Last year SEED ran skills development courses for groups of former farm labourers on the outskirts of Zimbabwe's capital, Harare. Those involved were trained in life skills that would enable them to start up small businesses. The income generated from such activity both meets needs in the local community and enables the trainees to support their families.

Gletwin Farm beneficiaries

Our community development workers are pleased to report that "today members of the group are proud to be selling washing-up liquid, floor polish and peanut butter in their area. Those who used to have nothing to do, especially the women, have finally found something to do for themselves and their families."

They are now able to send their children to school and to afford decent meals. Some women from the group have even managed to secure employment in their area with house owners who recognise that they can benefit from the women's newly-acquired skills.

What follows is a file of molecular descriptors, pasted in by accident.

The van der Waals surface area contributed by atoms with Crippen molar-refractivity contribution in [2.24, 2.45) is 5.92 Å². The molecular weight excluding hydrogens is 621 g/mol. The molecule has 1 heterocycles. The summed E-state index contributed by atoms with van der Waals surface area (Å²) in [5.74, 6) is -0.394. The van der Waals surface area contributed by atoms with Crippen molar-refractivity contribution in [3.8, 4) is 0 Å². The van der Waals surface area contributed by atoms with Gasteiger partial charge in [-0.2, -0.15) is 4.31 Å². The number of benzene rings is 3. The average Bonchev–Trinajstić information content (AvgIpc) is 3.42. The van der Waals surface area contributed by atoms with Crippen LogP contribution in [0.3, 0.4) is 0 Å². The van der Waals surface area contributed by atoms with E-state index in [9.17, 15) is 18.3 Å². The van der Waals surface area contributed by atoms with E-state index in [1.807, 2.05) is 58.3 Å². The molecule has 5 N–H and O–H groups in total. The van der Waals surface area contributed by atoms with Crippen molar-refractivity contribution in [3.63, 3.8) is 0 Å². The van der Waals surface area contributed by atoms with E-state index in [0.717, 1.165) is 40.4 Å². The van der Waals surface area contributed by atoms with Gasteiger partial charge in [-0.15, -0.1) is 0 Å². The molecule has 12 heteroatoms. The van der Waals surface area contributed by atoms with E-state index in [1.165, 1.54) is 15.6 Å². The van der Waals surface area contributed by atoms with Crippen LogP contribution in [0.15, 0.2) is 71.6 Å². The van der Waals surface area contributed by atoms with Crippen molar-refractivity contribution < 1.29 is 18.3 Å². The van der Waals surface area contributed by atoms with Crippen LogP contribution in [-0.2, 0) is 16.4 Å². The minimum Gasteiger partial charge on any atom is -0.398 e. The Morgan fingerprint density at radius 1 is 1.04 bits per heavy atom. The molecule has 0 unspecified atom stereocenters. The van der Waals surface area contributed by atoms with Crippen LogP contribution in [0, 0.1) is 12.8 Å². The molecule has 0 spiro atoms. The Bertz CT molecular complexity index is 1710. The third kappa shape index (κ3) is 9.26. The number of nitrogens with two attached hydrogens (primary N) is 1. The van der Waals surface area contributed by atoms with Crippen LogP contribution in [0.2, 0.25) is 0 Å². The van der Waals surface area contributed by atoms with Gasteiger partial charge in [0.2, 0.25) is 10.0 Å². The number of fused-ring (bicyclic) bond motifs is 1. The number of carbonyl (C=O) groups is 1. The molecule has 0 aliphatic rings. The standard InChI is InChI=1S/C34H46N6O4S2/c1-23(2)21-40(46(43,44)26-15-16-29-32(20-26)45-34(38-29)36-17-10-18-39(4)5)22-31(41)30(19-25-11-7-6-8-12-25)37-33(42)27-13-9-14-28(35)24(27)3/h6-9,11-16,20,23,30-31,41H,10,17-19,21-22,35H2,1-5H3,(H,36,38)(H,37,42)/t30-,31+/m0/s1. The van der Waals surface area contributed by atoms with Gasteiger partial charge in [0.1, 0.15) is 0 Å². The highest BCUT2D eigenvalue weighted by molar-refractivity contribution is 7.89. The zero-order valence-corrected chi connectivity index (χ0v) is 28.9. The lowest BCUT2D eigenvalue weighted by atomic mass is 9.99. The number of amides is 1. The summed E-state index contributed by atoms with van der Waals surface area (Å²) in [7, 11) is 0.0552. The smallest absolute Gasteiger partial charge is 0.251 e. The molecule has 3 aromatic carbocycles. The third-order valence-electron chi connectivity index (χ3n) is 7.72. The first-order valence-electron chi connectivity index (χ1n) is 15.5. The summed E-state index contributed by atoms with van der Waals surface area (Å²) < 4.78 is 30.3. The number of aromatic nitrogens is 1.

Another positive impact that the project has had is on the HIV/AIDS problem. About one-in-seven adults in the country are affected by HIV/AIDS. In the past, unemployed women used to be "chased away" by their husbands for the whole farming season in order that the women would return to their villages for subsistence farming. However, this also meant that some of the husbands would engage in promiscuous relationships. Now that the women trainees no longer need to stay away from their husbands for lengthy periods of time, they say that SEED has given them "keys to their homes". As our local staff have observed, "So in a way we helped in reducing the risk of HIV/AIDS." A positive development, indeed!

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